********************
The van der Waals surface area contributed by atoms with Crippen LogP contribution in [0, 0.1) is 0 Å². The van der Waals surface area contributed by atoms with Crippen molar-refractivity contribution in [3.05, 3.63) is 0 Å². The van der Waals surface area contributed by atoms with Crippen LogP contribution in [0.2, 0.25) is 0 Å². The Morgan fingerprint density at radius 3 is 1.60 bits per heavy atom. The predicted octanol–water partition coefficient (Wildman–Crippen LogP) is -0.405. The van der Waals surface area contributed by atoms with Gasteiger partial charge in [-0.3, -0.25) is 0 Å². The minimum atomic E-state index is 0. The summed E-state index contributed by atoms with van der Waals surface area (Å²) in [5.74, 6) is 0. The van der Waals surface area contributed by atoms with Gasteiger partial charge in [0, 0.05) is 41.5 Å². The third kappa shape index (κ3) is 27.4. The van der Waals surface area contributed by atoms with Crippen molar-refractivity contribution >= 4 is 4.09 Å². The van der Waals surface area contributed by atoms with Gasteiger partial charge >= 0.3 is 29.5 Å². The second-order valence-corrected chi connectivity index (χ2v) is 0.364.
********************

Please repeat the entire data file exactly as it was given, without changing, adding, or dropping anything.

The van der Waals surface area contributed by atoms with Crippen LogP contribution in [0, 0.1) is 0 Å². The van der Waals surface area contributed by atoms with Crippen molar-refractivity contribution in [3.05, 3.63) is 0 Å². The van der Waals surface area contributed by atoms with Crippen LogP contribution in [0.2, 0.25) is 0 Å². The Morgan fingerprint density at radius 3 is 1.60 bits per heavy atom. The predicted octanol–water partition coefficient (Wildman–Crippen LogP) is -0.405. The van der Waals surface area contributed by atoms with Gasteiger partial charge in [-0.3, -0.25) is 0 Å². The minimum atomic E-state index is 0. The summed E-state index contributed by atoms with van der Waals surface area (Å²) in [5.74, 6) is 0. The van der Waals surface area contributed by atoms with Gasteiger partial charge in [0, 0.05) is 41.5 Å². The third kappa shape index (κ3) is 27.4. The van der Waals surface area contributed by atoms with Crippen molar-refractivity contribution >= 4 is 4.09 Å². The van der Waals surface area contributed by atoms with Gasteiger partial charge >= 0.3 is 29.5 Å². The second-order valence-corrected chi connectivity index (χ2v) is 0.364.